But this confusion is also instructive. Thanks to a double reattribution, via a process of critical swapping, The Seven Pillars of Wisdom, authored by D. H. Lawrence, reveals a subtle eroticism in its descriptions of relations among soldiers, whereas Lady Chatterley's Lover, written by the soldier T. E. Lawrence, identified with the character of Chatterley, a wounded veteran, becomes an agonizing description of a man made desperate by the discovery that he is losing the woman he loves.

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Literary works are not the only texts to benefit from reattribution. The world of philosophy is also enlarged and revitalized. Too little attention has been devoted to Freud's Ethics, for example, a text in which the founder of psychoanalysis attempts to reconcile his discovery of the unconscious with belief in God.

Although he had always shown hostility to religion, he here transforms dogma by inventing a sort of secular pantheism, which enables him to reconcile the hypothesis of the unconscious with a form of faith and to construct a new theory of desire appropriate to a world in which everything, God included, is subject to intangible laws. In this new theory of desire, the notion of "drives" replaces that of affectus.

And what about film, which is yet another rich field for reattribution in the service of authors as well as works. Through study of Hitchcock's Potemkin, for example, we can interpret certain scenes, such as the famous Odessa steps sequence, in a new light. By skillfully manipulating the viewer's anxiety, the director was able to use crowd scenes to depict the subject's confrontation with unfolding History.

As Potemkin shows yet again, Hitchcock was not, as some would claim, merely a director of thrillers and tall blondes. From Notorious to Torn Curtain and Topaz, he was also an author who reflected constantly on the role of history in human existence and on the way in which individuals transcend themselves in order to find their place in history.

Reattribution can even be attempted across different arts. Everyone knows the celebrated painting of Robert Schumann, The Scream, in which a ghostly figure with a terrified expression presses his hands to his ears as if to protect himself against a scream, which is not so much the scream of a single person as that of the entire earth, which is out to destroy him.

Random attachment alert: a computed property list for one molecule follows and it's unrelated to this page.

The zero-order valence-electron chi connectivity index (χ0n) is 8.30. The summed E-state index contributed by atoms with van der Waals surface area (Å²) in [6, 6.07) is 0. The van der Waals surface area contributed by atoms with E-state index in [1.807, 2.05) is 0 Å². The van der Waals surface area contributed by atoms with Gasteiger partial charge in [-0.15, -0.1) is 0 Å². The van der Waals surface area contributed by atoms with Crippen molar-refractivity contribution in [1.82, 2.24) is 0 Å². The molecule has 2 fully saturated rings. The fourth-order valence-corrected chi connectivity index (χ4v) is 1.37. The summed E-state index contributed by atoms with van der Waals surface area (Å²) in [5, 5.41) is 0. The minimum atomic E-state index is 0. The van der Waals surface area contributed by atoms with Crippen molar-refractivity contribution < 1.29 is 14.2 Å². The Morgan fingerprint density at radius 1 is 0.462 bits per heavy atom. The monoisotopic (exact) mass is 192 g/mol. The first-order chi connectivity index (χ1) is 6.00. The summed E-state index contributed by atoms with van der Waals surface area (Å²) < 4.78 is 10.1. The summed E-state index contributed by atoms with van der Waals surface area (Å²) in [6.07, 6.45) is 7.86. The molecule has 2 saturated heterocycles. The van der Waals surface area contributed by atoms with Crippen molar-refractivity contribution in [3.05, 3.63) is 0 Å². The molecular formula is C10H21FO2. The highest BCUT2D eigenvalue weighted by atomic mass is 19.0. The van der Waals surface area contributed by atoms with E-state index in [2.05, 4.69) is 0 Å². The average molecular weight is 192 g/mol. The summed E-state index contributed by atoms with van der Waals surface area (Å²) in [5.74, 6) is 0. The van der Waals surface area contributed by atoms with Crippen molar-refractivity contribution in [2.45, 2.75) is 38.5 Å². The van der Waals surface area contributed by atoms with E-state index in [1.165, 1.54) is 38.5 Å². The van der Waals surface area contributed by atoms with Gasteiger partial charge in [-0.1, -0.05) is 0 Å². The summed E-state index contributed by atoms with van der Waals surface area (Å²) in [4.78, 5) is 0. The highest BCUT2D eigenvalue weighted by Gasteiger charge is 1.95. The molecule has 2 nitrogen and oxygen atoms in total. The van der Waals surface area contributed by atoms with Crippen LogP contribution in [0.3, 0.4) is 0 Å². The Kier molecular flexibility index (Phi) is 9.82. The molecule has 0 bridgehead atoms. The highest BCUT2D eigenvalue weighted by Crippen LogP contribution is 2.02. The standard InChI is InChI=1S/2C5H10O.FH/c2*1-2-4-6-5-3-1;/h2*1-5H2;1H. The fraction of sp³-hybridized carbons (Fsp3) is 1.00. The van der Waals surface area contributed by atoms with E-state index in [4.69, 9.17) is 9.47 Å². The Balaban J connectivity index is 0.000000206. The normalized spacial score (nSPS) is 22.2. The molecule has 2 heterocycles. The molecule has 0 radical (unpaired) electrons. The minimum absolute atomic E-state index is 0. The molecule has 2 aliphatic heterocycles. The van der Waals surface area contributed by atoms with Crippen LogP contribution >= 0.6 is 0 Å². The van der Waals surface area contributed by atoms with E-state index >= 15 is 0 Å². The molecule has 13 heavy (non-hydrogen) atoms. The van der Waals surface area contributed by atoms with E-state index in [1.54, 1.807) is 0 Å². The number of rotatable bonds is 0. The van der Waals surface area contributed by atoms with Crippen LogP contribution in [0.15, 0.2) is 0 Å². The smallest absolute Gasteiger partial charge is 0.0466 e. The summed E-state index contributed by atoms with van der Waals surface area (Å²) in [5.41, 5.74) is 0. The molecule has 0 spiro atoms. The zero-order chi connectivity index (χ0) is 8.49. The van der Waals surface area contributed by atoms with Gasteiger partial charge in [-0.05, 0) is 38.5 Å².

Thus Schumann, the victim of auditory hallucinations like the figure in his painting and equally terrified of the evil waters in which he will ultimately attempt to drown himself, put into his painting the intense fear from which he managed to protect his music, thereby inciting a fresh confrontation between different arts not only in his own case but also more generally.

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The practice of reattribution obviously implies a certain number of modifications in the way in which we conceive of literature and art, starting with the question of the author. A period dominated first by the supremacy of the author and later by his death may give way to a period dominated by exchange, that is, by the fiction of virtual authors that works might have had.

Such fictionalization in no way implies neglect of the author's place in his creation, as in the previous period. On the contrary, it calls attention to the richness of the work and to the way in which it transcends the author and brings into play a number of aesthetic dimensions that can be perceived more readily once the author is removed as an obstacle to their perception.

Reattribution also relies on extension of affinities. Our search for affinities in the fields of comparative literature and art is often unduly restrictive. We compare only closely related things, not to say nearly identical things, rather than look for more hidden links between creators and works.

The extension of affinities means that we must replace simple comparison with active metaphors. Such metaphors go beyond revealing resemblances. They effect a veritable substitution by way of what we might call structured metempsychosis: we examine what the author might have been in a different world, as well as what he is by virtue of what he was able to grasp from the realm of possibilities.

Third, reattribution encourages us to pay attention to parallel worlds. The world in which Kafka wrote The Stranger and Tolstoy wrote Gone With the Wind is not our world, to be sure, but it does enjoy a kind of existence among all the possible worlds among which God ultimately chose, and for that reason it is worthy of consideration.

For these other worlds interfere with ours, and creators are better equipped than we are to sense their vibrations and echoes. They explain the mysterious affinities that join us to certain beings and make us feel close to certain authors, who do not have the same identity in these alternative worlds. By trying as they do to inhabit several of these worlds at once, we can hope to grasp what their works brings to the comprehension of our world.

 
Pour citer cette ressource :

Pierre Bayard, "For Free Union in Criticism", La Clé des Langues [en ligne], Lyon, ENS de LYON/DGESCO (ISSN 2107-7029), février 2012. Consulté le 21/05/2018. URL: http://cle.ens-lyon.fr/anglais/litterature/entretiens-et-textes-inedits/for-free-union-in-criticism